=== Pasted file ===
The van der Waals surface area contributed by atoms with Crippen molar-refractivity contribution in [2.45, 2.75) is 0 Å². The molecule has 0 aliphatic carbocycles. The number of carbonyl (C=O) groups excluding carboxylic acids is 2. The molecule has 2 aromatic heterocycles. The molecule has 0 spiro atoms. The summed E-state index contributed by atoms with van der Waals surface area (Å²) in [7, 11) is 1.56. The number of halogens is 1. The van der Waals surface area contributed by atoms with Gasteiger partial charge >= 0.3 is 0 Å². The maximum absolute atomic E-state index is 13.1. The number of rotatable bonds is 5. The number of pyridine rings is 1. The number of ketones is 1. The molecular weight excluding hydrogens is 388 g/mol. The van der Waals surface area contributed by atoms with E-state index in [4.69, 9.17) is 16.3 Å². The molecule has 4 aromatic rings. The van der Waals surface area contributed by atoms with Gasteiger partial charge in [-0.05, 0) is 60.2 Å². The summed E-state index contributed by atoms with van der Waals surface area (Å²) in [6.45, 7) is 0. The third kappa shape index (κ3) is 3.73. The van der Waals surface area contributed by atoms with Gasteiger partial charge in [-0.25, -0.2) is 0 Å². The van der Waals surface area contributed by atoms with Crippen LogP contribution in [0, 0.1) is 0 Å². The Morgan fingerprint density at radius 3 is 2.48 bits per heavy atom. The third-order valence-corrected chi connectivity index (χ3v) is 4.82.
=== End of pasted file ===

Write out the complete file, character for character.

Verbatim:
The van der Waals surface area contributed by atoms with Crippen molar-refractivity contribution in [2.45, 2.75) is 0 Å². The molecule has 0 aliphatic carbocycles. The number of carbonyl (C=O) groups excluding carboxylic acids is 2. The molecule has 2 aromatic heterocycles. The molecule has 0 spiro atoms. The summed E-state index contributed by atoms with van der Waals surface area (Å²) in [7, 11) is 1.56. The number of halogens is 1. The van der Waals surface area contributed by atoms with Gasteiger partial charge >= 0.3 is 0 Å². The maximum absolute atomic E-state index is 13.1. The number of rotatable bonds is 5. The number of pyridine rings is 1. The number of ketones is 1. The molecular weight excluding hydrogens is 388 g/mol. The van der Waals surface area contributed by atoms with E-state index in [4.69, 9.17) is 16.3 Å². The molecule has 4 aromatic rings. The van der Waals surface area contributed by atoms with Gasteiger partial charge in [-0.05, 0) is 60.2 Å². The summed E-state index contributed by atoms with van der Waals surface area (Å²) in [6.45, 7) is 0. The third kappa shape index (κ3) is 3.73. The van der Waals surface area contributed by atoms with Gasteiger partial charge in [-0.25, -0.2) is 0 Å². The van der Waals surface area contributed by atoms with Crippen LogP contribution in [0, 0.1) is 0 Å². The Morgan fingerprint density at radius 3 is 2.48 bits per heavy atom. The third-order valence-corrected chi connectivity index (χ3v) is 4.82.